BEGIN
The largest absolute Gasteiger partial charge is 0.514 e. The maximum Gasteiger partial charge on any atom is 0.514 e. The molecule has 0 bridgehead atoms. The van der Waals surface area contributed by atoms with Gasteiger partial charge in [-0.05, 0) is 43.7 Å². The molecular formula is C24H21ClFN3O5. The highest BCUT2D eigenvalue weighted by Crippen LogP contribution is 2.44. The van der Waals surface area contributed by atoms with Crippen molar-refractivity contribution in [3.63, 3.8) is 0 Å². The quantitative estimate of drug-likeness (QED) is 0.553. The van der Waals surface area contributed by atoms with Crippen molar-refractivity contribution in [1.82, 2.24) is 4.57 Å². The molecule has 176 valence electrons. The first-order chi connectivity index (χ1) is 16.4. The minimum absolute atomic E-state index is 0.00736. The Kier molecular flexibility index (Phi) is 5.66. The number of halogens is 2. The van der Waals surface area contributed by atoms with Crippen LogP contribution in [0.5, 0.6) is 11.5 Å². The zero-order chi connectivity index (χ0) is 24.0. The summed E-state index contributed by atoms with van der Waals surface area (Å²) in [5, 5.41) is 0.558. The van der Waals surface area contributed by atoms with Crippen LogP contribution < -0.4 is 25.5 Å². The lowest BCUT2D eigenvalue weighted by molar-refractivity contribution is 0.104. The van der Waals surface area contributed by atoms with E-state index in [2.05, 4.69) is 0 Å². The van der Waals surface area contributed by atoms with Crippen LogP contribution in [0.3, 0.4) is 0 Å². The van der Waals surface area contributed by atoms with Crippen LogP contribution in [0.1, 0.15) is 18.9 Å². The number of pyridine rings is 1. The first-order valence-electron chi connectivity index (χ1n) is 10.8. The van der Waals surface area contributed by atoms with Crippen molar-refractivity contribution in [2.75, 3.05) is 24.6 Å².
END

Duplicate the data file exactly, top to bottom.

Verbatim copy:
The largest absolute Gasteiger partial charge is 0.514 e. The maximum Gasteiger partial charge on any atom is 0.514 e. The molecule has 0 bridgehead atoms. The van der Waals surface area contributed by atoms with Gasteiger partial charge in [-0.05, 0) is 43.7 Å². The molecular formula is C24H21ClFN3O5. The highest BCUT2D eigenvalue weighted by Crippen LogP contribution is 2.44. The van der Waals surface area contributed by atoms with Crippen molar-refractivity contribution in [3.63, 3.8) is 0 Å². The quantitative estimate of drug-likeness (QED) is 0.553. The van der Waals surface area contributed by atoms with Crippen molar-refractivity contribution in [1.82, 2.24) is 4.57 Å². The molecule has 176 valence electrons. The first-order chi connectivity index (χ1) is 16.4. The minimum absolute atomic E-state index is 0.00736. The Kier molecular flexibility index (Phi) is 5.66. The number of halogens is 2. The van der Waals surface area contributed by atoms with Crippen LogP contribution in [0.5, 0.6) is 11.5 Å². The zero-order chi connectivity index (χ0) is 24.0. The summed E-state index contributed by atoms with van der Waals surface area (Å²) in [5, 5.41) is 0.558. The van der Waals surface area contributed by atoms with Crippen LogP contribution < -0.4 is 25.5 Å². The lowest BCUT2D eigenvalue weighted by molar-refractivity contribution is 0.104. The van der Waals surface area contributed by atoms with E-state index in [2.05, 4.69) is 0 Å². The van der Waals surface area contributed by atoms with Crippen LogP contribution in [0.3, 0.4) is 0 Å². The van der Waals surface area contributed by atoms with Crippen LogP contribution in [0.1, 0.15) is 18.9 Å². The number of pyridine rings is 1. The first-order valence-electron chi connectivity index (χ1n) is 10.8. The van der Waals surface area contributed by atoms with Crippen molar-refractivity contribution in [2.75, 3.05) is 24.6 Å².